My weekly regime in the pool made a difference. I was able to stand on my feet for longer periods supervising my staff without feeling exhausted or racked with pain.[Also helpful was taking a warm bath after the garden work day was over]. However, I felt that I was not doing enough.

In todays world, my age group is supposed to feel younger than the same age group of previous generations. While I do feel younger in heart and mind than my parents did at the same age, my body refuses to remain as young as my mind.

This winter, after a successful experience with alternative medicine, I decided to take my physical regimen to another level. During the autumn, when I was struggling with an issue that western medicine was unable to resolve, I decided it was time to think outside the box and turned my focus Eastward, searching for alternative solutions.

I already knew that members of Asian cultures had been practicing their versions of healing and medicine for thousands of years longer than Western civilization has. If they were successfully caring for their sick while our ancestors were still living in caves, perhaps Eastern medicine might offer better solutions for whatever ailed me. It did!

Thinking outside the box had meant investigating acupuncture. I’m glad I chose that route because it offered greater healing than I could have ever imagine - and it was all drug-free. That success led me to Chinese health exercises known as Qi Kong, and a recommendation from my acupuncturist to expand my horizons by investigating Osteopathy- not an Eastern healing process but - another alternative to conventional Western medicine.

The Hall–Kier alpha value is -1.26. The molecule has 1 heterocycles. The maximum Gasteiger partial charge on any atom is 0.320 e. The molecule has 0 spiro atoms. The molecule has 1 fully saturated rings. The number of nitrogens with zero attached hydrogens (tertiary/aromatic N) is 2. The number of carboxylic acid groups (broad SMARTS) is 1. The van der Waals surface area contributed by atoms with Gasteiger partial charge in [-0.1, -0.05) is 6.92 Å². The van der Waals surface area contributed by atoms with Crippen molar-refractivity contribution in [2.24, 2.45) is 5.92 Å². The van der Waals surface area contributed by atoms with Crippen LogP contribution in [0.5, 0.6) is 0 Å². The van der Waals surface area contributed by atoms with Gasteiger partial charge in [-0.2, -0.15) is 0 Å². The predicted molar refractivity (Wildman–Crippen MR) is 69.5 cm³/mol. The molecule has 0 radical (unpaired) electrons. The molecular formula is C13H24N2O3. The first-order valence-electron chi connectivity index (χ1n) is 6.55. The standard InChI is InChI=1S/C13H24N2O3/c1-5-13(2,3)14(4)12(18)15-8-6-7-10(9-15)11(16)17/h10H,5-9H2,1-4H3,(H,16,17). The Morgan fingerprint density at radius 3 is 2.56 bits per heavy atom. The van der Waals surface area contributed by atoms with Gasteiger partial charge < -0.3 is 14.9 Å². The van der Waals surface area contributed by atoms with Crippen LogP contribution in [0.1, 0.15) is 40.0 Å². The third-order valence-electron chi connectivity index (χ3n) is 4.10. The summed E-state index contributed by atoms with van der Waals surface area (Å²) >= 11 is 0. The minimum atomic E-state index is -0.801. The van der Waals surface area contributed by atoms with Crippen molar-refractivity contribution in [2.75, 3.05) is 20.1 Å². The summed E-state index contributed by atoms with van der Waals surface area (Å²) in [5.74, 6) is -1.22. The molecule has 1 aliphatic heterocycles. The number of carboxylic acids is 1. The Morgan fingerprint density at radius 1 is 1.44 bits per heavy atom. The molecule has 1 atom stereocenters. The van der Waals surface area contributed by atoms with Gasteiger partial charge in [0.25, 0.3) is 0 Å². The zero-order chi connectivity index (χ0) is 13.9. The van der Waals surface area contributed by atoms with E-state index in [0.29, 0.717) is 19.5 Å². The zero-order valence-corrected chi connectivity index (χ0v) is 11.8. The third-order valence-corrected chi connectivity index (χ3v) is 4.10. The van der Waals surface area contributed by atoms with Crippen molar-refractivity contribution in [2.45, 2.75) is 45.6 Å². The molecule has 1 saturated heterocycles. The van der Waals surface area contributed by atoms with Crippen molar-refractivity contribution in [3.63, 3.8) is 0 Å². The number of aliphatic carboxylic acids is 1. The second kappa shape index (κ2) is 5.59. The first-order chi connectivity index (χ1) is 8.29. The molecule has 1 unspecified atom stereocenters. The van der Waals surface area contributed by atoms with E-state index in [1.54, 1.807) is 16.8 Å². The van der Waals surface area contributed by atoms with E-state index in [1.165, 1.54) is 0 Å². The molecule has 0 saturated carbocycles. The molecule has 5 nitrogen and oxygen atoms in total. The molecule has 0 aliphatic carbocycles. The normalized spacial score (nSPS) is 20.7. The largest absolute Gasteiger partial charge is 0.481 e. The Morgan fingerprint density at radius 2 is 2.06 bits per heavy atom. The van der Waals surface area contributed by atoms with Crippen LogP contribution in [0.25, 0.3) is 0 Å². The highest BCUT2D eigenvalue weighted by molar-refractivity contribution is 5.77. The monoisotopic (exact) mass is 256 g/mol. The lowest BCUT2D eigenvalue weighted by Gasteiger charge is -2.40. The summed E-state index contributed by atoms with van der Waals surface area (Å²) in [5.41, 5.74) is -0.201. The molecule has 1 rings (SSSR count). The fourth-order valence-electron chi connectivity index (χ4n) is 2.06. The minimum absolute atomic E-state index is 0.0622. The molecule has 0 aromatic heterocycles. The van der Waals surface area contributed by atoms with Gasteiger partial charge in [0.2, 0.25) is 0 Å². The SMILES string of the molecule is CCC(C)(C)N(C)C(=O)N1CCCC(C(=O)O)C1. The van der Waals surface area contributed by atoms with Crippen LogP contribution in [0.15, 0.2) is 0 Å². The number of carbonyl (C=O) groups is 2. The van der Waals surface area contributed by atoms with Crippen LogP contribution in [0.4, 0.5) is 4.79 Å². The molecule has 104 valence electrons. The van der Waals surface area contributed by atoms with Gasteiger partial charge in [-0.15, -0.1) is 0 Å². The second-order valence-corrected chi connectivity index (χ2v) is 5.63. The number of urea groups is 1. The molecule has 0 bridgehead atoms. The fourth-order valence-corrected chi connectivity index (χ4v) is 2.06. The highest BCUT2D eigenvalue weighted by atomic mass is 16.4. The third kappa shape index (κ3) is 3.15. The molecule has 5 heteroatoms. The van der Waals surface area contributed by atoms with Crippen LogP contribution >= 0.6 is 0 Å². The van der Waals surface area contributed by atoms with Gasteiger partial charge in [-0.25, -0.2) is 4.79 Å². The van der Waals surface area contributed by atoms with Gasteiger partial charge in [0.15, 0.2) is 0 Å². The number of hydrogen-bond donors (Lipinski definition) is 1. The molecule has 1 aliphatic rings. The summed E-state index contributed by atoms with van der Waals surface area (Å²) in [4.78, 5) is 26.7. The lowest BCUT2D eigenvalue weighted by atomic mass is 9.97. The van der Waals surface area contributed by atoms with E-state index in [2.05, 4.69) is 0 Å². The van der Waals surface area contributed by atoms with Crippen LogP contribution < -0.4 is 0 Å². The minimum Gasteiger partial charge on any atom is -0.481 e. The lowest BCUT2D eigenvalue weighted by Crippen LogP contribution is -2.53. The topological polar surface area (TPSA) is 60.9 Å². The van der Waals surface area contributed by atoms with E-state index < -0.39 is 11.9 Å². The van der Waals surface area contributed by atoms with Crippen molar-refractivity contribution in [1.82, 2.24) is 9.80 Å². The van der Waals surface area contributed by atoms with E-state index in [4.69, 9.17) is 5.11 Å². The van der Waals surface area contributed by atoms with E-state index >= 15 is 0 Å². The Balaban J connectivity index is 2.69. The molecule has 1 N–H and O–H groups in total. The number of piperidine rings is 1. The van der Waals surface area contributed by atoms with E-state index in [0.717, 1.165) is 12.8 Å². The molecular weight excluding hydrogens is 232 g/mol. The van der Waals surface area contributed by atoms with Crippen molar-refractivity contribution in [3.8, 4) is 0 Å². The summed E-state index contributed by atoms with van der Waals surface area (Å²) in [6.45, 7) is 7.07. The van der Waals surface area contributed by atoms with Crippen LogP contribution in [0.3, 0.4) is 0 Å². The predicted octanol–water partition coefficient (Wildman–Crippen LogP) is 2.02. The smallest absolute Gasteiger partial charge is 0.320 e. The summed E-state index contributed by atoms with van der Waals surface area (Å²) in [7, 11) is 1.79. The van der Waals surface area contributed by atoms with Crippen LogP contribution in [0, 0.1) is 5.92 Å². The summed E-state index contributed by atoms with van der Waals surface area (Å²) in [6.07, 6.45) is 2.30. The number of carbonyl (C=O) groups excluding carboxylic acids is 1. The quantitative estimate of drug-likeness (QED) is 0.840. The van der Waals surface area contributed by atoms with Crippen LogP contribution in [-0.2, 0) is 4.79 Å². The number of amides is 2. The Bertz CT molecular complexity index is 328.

Upon meeting the Osteopath, another side of the thinking box was opened. “Now that you’re retired” she asked, “what else are you doing to keep your mind and body healthy. Do you practice Qi Kong or Yoga?”

Yoga? Ya gotta be kiddin! Isn’t that stuff for women? “No”, she said. “In India, where Yoga was developed, it’s a male activity. The reason Western women embrace it more enthusiastically that Western men do is because it has a spirituality about it that does not resonate well with many men. That’s a pity because it is a very beneficial activity for everyone”.

My osteopath had planted an idea in my brain that required further research. If I were to take up the practice of Yoga, I would prefer to do so amongst other men. In my neighborhood, 98% of all Yoga practitioners are women. Why would I want to engage in an athletic activity with friends of my wife and daughters?

A sports activity with mostly women just didn’t resonate well with me. Ever since I retired from industry, I noticed that I missed the camaraderie of my male coworkers and that unless I decide to take up a team sport – is there a hockey team for those over 65? -   male bonding experiences at community activities are going to be few.

I decided to hit the internet to find out if there was a way to combine yoga and male bonding. By typing in search words such as men and yoga, I was surprised to discover accidentally that professional athletes, most with macho public profiles, practice Yoga and are proud to do so.